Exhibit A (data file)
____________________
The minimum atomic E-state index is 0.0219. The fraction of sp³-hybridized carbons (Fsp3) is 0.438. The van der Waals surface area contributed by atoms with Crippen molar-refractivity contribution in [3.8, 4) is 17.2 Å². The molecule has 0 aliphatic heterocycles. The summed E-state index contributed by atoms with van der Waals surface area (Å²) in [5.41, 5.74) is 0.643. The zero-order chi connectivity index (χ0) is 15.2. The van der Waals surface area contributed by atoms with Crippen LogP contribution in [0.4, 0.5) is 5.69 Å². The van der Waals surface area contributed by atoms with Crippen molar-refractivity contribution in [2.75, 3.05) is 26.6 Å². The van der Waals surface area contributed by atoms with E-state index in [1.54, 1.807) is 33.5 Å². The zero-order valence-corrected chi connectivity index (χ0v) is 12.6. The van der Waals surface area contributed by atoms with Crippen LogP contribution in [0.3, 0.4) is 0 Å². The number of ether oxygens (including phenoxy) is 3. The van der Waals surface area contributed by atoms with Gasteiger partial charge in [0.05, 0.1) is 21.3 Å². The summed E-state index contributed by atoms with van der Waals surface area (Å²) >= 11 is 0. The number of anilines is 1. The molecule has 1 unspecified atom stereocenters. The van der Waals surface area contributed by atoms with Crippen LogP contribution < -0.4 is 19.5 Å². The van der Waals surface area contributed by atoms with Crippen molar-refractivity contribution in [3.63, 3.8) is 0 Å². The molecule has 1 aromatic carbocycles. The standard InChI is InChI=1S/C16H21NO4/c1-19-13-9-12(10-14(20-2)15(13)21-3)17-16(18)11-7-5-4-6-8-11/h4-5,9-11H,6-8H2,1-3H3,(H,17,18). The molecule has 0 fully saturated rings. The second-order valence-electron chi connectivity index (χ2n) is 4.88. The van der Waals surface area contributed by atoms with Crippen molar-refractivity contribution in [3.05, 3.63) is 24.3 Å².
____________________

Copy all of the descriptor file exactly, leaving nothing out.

The minimum atomic E-state index is 0.0219. The fraction of sp³-hybridized carbons (Fsp3) is 0.438. The van der Waals surface area contributed by atoms with Crippen molar-refractivity contribution in [3.8, 4) is 17.2 Å². The molecule has 0 aliphatic heterocycles. The summed E-state index contributed by atoms with van der Waals surface area (Å²) in [5.41, 5.74) is 0.643. The zero-order chi connectivity index (χ0) is 15.2. The van der Waals surface area contributed by atoms with Crippen LogP contribution in [0.4, 0.5) is 5.69 Å². The van der Waals surface area contributed by atoms with Crippen molar-refractivity contribution in [2.75, 3.05) is 26.6 Å². The van der Waals surface area contributed by atoms with E-state index in [1.54, 1.807) is 33.5 Å². The zero-order valence-corrected chi connectivity index (χ0v) is 12.6. The van der Waals surface area contributed by atoms with Crippen LogP contribution in [0.3, 0.4) is 0 Å². The number of ether oxygens (including phenoxy) is 3. The van der Waals surface area contributed by atoms with Gasteiger partial charge in [0.05, 0.1) is 21.3 Å². The summed E-state index contributed by atoms with van der Waals surface area (Å²) >= 11 is 0. The number of anilines is 1. The molecule has 1 unspecified atom stereocenters. The van der Waals surface area contributed by atoms with Crippen LogP contribution < -0.4 is 19.5 Å². The van der Waals surface area contributed by atoms with Crippen molar-refractivity contribution in [3.63, 3.8) is 0 Å². The molecule has 1 aromatic carbocycles. The standard InChI is InChI=1S/C16H21NO4/c1-19-13-9-12(10-14(20-2)15(13)21-3)17-16(18)11-7-5-4-6-8-11/h4-5,9-11H,6-8H2,1-3H3,(H,17,18). The molecule has 0 fully saturated rings. The second-order valence-electron chi connectivity index (χ2n) is 4.88. The van der Waals surface area contributed by atoms with Crippen molar-refractivity contribution in [3.05, 3.63) is 24.3 Å².